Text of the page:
I have no doubt a breakthrough shift will eventually occur – the light will go off and the knowledge industry will transform, like US car manufacturing transformed in the 1980s. In the meantime, I will continue to do my best to light the fuse…

 


Don’t put off improving how you write, or how you manage writers. Attend Simon’s public courses in Auckland or at Victoria Professional and Executive Development in Wellington.

Victoria University iconImproving Document Production
Writing Essentials


To book an Essentialism talk or workshop, contact Simon.

Why solving writing issues starts at the top

450 words | 3 minutes to read

What’s the problem?

Large organisations all produce large amounts of information, but how much of it is useful and how well is it being produced?

The documents are typically generated by a committee of sorts, not a lone writer. The quality of outputs is usually variable, but the cost is almost always high. This is because the core writing process is bloated with accumulated layers of well-intentioned contributions (from multiple briefers, reviewers, and authorisers).

Stack of papers

Because our ability to consume information is limited, costly information goes unread.

In government agencies, it is common for more than a dozen senior staff — in addition to the writer(s) — to contribute to the production of even a relatively simple ministerial briefing. This explodes costs without a commensurate boost to the quality of outputs.

Producing too much information increases cost and makes the extra information unusable. Most organisations ignore the fact that humans cannot usefully consume unlimited amounts of information.

In corporate environments, it is also common for large teams to produce exhaustive documents (such as business cases, sales documents, or board papers) in which the audience’s need for critical and concise decision-making information remains unmet, or is buried in swathes of non-essential ‘padding’.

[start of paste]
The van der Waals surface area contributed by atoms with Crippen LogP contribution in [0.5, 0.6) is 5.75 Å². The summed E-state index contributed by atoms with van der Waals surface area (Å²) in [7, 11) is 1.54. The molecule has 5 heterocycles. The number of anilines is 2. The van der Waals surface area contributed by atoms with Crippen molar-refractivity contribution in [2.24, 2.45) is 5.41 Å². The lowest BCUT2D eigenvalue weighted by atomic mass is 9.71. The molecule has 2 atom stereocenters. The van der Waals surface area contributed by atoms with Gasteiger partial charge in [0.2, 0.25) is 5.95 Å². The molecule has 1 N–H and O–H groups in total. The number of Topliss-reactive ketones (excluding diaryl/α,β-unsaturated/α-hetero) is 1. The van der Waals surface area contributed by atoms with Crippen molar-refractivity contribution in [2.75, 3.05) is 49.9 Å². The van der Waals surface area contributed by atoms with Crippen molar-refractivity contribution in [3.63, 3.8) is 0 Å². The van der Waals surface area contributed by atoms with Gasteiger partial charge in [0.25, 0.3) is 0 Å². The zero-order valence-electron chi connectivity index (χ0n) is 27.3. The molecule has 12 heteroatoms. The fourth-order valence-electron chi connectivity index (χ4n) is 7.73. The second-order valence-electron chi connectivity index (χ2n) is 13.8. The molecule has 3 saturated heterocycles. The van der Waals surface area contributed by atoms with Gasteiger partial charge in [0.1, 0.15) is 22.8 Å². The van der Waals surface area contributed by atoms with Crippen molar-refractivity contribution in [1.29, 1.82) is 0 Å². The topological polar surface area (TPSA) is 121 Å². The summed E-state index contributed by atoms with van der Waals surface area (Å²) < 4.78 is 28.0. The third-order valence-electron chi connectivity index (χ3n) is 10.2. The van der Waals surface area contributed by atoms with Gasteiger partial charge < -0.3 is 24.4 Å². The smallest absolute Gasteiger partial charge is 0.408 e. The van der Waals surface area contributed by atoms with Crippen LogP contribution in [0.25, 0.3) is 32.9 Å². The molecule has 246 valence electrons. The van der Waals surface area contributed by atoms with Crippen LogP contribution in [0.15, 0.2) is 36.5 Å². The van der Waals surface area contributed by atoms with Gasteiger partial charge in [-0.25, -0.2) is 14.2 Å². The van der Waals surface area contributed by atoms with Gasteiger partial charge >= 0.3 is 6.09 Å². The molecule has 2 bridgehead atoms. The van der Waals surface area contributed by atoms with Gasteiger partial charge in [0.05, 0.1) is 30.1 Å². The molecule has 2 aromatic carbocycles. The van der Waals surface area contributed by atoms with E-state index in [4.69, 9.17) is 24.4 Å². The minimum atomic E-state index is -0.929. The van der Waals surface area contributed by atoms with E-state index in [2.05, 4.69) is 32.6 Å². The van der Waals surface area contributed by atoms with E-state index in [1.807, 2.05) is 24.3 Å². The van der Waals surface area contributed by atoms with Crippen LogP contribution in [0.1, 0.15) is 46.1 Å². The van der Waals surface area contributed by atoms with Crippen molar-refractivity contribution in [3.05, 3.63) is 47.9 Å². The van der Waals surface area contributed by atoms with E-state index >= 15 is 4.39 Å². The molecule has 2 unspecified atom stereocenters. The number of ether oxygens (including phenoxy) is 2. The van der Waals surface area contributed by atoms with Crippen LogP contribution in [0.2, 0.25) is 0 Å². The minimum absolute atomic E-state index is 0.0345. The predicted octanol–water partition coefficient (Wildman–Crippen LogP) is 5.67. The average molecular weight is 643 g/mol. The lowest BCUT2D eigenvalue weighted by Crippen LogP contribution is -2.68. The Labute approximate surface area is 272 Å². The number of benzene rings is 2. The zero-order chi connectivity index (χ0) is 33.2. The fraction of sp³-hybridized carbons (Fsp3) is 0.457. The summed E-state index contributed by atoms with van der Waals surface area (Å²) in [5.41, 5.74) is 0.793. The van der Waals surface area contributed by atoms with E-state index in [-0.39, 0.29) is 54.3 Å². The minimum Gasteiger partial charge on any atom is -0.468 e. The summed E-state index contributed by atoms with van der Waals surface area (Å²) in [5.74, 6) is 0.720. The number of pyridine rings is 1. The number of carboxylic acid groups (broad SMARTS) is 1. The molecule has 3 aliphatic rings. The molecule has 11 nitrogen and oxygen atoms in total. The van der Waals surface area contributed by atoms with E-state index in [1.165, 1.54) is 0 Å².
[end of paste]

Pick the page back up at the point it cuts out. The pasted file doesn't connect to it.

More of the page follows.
Instead of all this effort leading to excellent outputs, the busyness usually obscures responsibilities and leaves writers confused about what they should write, for whom, and to whose satisfaction.

What’s the solution?

Office workers, like all of us, work within systems whose influence cannot be overestimated.

…the performance of anyone is governed largely by the system that he works in — W. Edwards Deming

When managers determine that documents are costing too much in relation to their usefulness, they often respond by sending their colleagues to a business writing course (such as my Writing Essentials course). But the performance of those colleagues is bound by the quality of the document production system they work in. Until the system is improved (or, more likely, transformed), the outputs of the system cannot consistently improve.

For example, a system that allows loose briefs is one that forces writers to guess and ensures costly rework (drafts, edits, reviews).

So, before you send your writers to a writing course, I encourage you to attend Nakedize’s new, leader-focussed Improving Document Production course. In one day you will learn how to design and operate an optimal document production system. Clever knowledge workers transformed the manufacturing sector (think Toyota and Total Quality Management) decades ago with this kind of approach, and it’s long overdue for the knowledge sector to take its own advice.
 


Don’t put off improving how you write, or how you manage writers. Attend Simon’s public courses in Auckland or at Victoria Professional and Executive Development in Wellington.

Victoria University iconImproving Document Production
Writing Essentials